, a Mariners pitcher who wasn't working that day, looked in on Michael four or five times and flashed Hirschbeck the thumbs-up sign from the dugout between innings.
At one point,
came up to bat for the Mariners. Before he stepped in the box, he spoke to the umpire.
I just saw Michael, and he's still sleeping, Griffey said. He's fine.
Thanks, said Hirschbeck, crouching down for the next pitch.
The big leagues
Everywhere the older brother went, the younger brother followed.
John and Mark Hirschbeck were the first brothers in history to umpire at the same time in the major leagues. John, the older brother, went to umpire school first; Mark, six years younger, chose the same career as his brother.
Today, John works in the American League; Marks works in the
. Like most umpires, the Hirschbecks are seldom the focus of the game. And when they are, it's usually because people disagree with them.
On Sept. 27, in a dispute over a called third strike, John Hirschbeck ejected Roberto Alomar from a game against Toronto. During the argument that followed, Alomar spit in Hirschbeck's face. Afterward, the second baseman tried to explain what he'd done. "He had a problem with his family when his son died," Alomar told reporters. "I know that's something real tough in life, but after that he just changed, personality-wise. He just got real bitter." The next day, after hearing Alomar's words, Hirschbeck charged into the players' clubhouse, threatening to kill Alomar. He was restrained by another umpire and sat out that day's game.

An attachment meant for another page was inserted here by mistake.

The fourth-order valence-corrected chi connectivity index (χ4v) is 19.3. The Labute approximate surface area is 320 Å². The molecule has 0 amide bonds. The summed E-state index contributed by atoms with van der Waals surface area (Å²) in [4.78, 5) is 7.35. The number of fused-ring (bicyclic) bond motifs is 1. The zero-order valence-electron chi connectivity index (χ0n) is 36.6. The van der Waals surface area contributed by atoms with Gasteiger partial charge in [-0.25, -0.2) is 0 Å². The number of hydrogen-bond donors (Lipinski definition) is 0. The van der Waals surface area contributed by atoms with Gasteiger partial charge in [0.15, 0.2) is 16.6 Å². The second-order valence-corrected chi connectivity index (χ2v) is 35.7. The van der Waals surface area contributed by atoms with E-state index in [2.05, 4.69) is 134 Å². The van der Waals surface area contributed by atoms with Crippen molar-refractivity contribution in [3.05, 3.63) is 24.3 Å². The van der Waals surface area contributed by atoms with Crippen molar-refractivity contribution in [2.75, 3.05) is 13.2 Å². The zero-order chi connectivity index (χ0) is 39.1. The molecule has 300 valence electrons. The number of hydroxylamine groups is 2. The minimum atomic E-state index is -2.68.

In the weeks after the spitting incident, as the story continued to make headlines, Mark Hirschbeck worried about his brother. He called John three and four times a day, just to check on him. He stood up for John, telling a reporter that Alomar's five-game suspension was too lenient.
The suspension was set for spring and allowed Alomar to play in the post-season; the Orioles went on to face the
in the division playoffs. The series featured a match-up of brothers: Roberto Alomar playing second base for the Orioles, his older brother Sandy Jr. catching for the Indians.
On Oct. 5, after being booed at each at-bat in Cleveland, Roberto Alomar hit the winning home run for the Orioles, sending Baltimore to the
. After the game,
Jr. went into the visitors clubhouse to see his little brother. Sandy Jr. hugged Roberto and touched his face. The second baseman cried.
Seventy-five miles away, in Poland, Ohio, Michael Hirschbeck was absorbed in the playoffs, which he watched as much as he could on television. His mind didn't wander. His eyes stayed bright. During the day, he played cards and went to school with his sisters. At night, he slept in the bedroom he used to share with his brother.